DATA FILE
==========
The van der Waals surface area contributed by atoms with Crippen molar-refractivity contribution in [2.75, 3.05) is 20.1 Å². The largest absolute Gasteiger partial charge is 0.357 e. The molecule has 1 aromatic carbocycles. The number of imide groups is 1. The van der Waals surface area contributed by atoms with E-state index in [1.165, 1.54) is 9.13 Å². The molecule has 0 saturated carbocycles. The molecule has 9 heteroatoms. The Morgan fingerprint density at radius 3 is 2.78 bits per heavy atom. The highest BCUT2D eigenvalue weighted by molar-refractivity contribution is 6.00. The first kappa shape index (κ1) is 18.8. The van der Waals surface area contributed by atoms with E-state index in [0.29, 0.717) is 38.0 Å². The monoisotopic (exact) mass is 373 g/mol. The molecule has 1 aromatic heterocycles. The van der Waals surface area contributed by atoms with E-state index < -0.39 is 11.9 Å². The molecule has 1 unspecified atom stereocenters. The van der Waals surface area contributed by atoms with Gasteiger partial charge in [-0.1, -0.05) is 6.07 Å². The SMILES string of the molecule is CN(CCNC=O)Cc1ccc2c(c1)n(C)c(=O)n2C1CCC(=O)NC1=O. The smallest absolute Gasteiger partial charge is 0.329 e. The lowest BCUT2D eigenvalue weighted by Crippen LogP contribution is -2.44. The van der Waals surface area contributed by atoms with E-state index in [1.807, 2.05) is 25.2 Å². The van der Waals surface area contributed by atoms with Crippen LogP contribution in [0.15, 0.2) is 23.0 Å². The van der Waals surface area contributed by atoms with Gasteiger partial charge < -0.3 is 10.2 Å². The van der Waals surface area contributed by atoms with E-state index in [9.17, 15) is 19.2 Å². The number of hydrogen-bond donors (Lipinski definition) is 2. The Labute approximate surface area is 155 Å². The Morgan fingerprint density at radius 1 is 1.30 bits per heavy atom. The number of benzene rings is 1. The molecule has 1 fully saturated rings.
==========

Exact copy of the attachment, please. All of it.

The van der Waals surface area contributed by atoms with Crippen molar-refractivity contribution in [2.75, 3.05) is 20.1 Å². The largest absolute Gasteiger partial charge is 0.357 e. The molecule has 1 aromatic carbocycles. The number of imide groups is 1. The van der Waals surface area contributed by atoms with E-state index in [1.165, 1.54) is 9.13 Å². The molecule has 0 saturated carbocycles. The molecule has 9 heteroatoms. The Morgan fingerprint density at radius 3 is 2.78 bits per heavy atom. The highest BCUT2D eigenvalue weighted by molar-refractivity contribution is 6.00. The first kappa shape index (κ1) is 18.8. The van der Waals surface area contributed by atoms with E-state index in [0.29, 0.717) is 38.0 Å². The monoisotopic (exact) mass is 373 g/mol. The molecule has 1 aromatic heterocycles. The van der Waals surface area contributed by atoms with E-state index < -0.39 is 11.9 Å². The molecule has 1 unspecified atom stereocenters. The van der Waals surface area contributed by atoms with Gasteiger partial charge in [-0.1, -0.05) is 6.07 Å². The SMILES string of the molecule is CN(CCNC=O)Cc1ccc2c(c1)n(C)c(=O)n2C1CCC(=O)NC1=O. The smallest absolute Gasteiger partial charge is 0.329 e. The lowest BCUT2D eigenvalue weighted by Crippen LogP contribution is -2.44. The van der Waals surface area contributed by atoms with E-state index in [1.807, 2.05) is 25.2 Å². The van der Waals surface area contributed by atoms with Crippen LogP contribution in [0.15, 0.2) is 23.0 Å². The van der Waals surface area contributed by atoms with Gasteiger partial charge < -0.3 is 10.2 Å². The van der Waals surface area contributed by atoms with E-state index in [9.17, 15) is 19.2 Å². The number of hydrogen-bond donors (Lipinski definition) is 2. The Labute approximate surface area is 155 Å². The Morgan fingerprint density at radius 1 is 1.30 bits per heavy atom. The number of benzene rings is 1. The molecule has 1 fully saturated rings.